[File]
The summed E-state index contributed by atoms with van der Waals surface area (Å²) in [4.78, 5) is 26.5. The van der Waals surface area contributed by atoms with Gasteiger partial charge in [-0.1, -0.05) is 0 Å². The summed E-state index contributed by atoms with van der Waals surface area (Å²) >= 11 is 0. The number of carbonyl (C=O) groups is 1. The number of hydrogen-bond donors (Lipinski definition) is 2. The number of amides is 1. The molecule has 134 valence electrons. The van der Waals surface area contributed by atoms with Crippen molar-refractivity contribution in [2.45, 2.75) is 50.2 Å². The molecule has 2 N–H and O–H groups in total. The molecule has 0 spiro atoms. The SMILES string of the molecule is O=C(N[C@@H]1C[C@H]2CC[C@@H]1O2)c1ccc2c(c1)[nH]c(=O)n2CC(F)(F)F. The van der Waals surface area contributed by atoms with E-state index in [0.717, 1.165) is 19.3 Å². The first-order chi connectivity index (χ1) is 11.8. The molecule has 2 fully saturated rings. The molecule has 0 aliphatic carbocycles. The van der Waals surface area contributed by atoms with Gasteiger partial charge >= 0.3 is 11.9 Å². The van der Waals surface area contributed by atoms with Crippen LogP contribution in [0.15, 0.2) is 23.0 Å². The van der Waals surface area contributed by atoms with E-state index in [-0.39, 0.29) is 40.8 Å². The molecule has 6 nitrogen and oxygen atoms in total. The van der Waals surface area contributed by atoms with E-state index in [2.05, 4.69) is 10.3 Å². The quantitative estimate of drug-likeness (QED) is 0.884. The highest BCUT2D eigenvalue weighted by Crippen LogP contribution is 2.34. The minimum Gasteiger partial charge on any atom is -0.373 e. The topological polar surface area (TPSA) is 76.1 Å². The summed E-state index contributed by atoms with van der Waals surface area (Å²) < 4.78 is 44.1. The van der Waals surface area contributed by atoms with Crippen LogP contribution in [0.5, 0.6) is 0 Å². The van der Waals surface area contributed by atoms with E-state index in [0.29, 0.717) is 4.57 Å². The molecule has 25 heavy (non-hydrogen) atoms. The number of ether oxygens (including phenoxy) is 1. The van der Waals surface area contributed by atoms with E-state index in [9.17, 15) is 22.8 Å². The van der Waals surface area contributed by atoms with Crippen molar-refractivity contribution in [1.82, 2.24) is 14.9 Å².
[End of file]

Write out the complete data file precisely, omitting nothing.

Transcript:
The summed E-state index contributed by atoms with van der Waals surface area (Å²) in [4.78, 5) is 26.5. The van der Waals surface area contributed by atoms with Gasteiger partial charge in [-0.1, -0.05) is 0 Å². The summed E-state index contributed by atoms with van der Waals surface area (Å²) >= 11 is 0. The number of carbonyl (C=O) groups is 1. The number of hydrogen-bond donors (Lipinski definition) is 2. The number of amides is 1. The molecule has 134 valence electrons. The van der Waals surface area contributed by atoms with Crippen molar-refractivity contribution in [2.45, 2.75) is 50.2 Å². The molecule has 2 N–H and O–H groups in total. The molecule has 0 spiro atoms. The SMILES string of the molecule is O=C(N[C@@H]1C[C@H]2CC[C@@H]1O2)c1ccc2c(c1)[nH]c(=O)n2CC(F)(F)F. The van der Waals surface area contributed by atoms with E-state index in [0.717, 1.165) is 19.3 Å². The first-order chi connectivity index (χ1) is 11.8. The molecule has 2 fully saturated rings. The molecule has 0 aliphatic carbocycles. The van der Waals surface area contributed by atoms with Gasteiger partial charge >= 0.3 is 11.9 Å². The van der Waals surface area contributed by atoms with Crippen LogP contribution in [0.15, 0.2) is 23.0 Å². The van der Waals surface area contributed by atoms with E-state index in [-0.39, 0.29) is 40.8 Å². The molecule has 6 nitrogen and oxygen atoms in total. The van der Waals surface area contributed by atoms with E-state index in [2.05, 4.69) is 10.3 Å². The quantitative estimate of drug-likeness (QED) is 0.884. The highest BCUT2D eigenvalue weighted by Crippen LogP contribution is 2.34. The minimum Gasteiger partial charge on any atom is -0.373 e. The topological polar surface area (TPSA) is 76.1 Å². The summed E-state index contributed by atoms with van der Waals surface area (Å²) < 4.78 is 44.1. The van der Waals surface area contributed by atoms with Crippen LogP contribution in [0.5, 0.6) is 0 Å². The van der Waals surface area contributed by atoms with E-state index in [0.29, 0.717) is 4.57 Å². The molecule has 25 heavy (non-hydrogen) atoms. The number of ether oxygens (including phenoxy) is 1. The van der Waals surface area contributed by atoms with E-state index in [9.17, 15) is 22.8 Å². The van der Waals surface area contributed by atoms with Crippen molar-refractivity contribution in [1.82, 2.24) is 14.9 Å².